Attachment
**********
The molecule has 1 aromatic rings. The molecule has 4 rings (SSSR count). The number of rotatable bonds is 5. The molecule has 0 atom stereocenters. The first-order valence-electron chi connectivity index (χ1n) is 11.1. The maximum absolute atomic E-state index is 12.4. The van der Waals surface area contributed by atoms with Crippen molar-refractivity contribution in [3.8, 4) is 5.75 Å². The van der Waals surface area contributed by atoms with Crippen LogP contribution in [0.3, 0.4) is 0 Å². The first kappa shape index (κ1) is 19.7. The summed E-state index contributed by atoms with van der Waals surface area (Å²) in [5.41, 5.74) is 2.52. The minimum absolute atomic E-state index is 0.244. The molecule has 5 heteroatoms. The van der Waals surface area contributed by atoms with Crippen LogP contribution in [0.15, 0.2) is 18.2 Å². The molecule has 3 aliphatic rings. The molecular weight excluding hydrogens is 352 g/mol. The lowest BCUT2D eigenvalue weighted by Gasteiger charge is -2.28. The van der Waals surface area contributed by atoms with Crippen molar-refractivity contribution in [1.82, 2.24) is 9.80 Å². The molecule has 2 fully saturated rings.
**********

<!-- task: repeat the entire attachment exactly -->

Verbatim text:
The molecule has 1 aromatic rings. The molecule has 4 rings (SSSR count). The number of rotatable bonds is 5. The molecule has 0 atom stereocenters. The first-order valence-electron chi connectivity index (χ1n) is 11.1. The maximum absolute atomic E-state index is 12.4. The van der Waals surface area contributed by atoms with Crippen molar-refractivity contribution in [3.8, 4) is 5.75 Å². The van der Waals surface area contributed by atoms with Crippen LogP contribution in [0.3, 0.4) is 0 Å². The first kappa shape index (κ1) is 19.7. The summed E-state index contributed by atoms with van der Waals surface area (Å²) in [5.41, 5.74) is 2.52. The minimum absolute atomic E-state index is 0.244. The molecule has 5 heteroatoms. The van der Waals surface area contributed by atoms with Crippen LogP contribution in [0.15, 0.2) is 18.2 Å². The molecule has 3 aliphatic rings. The molecular weight excluding hydrogens is 352 g/mol. The lowest BCUT2D eigenvalue weighted by Gasteiger charge is -2.28. The van der Waals surface area contributed by atoms with Crippen molar-refractivity contribution in [1.82, 2.24) is 9.80 Å². The molecule has 2 fully saturated rings.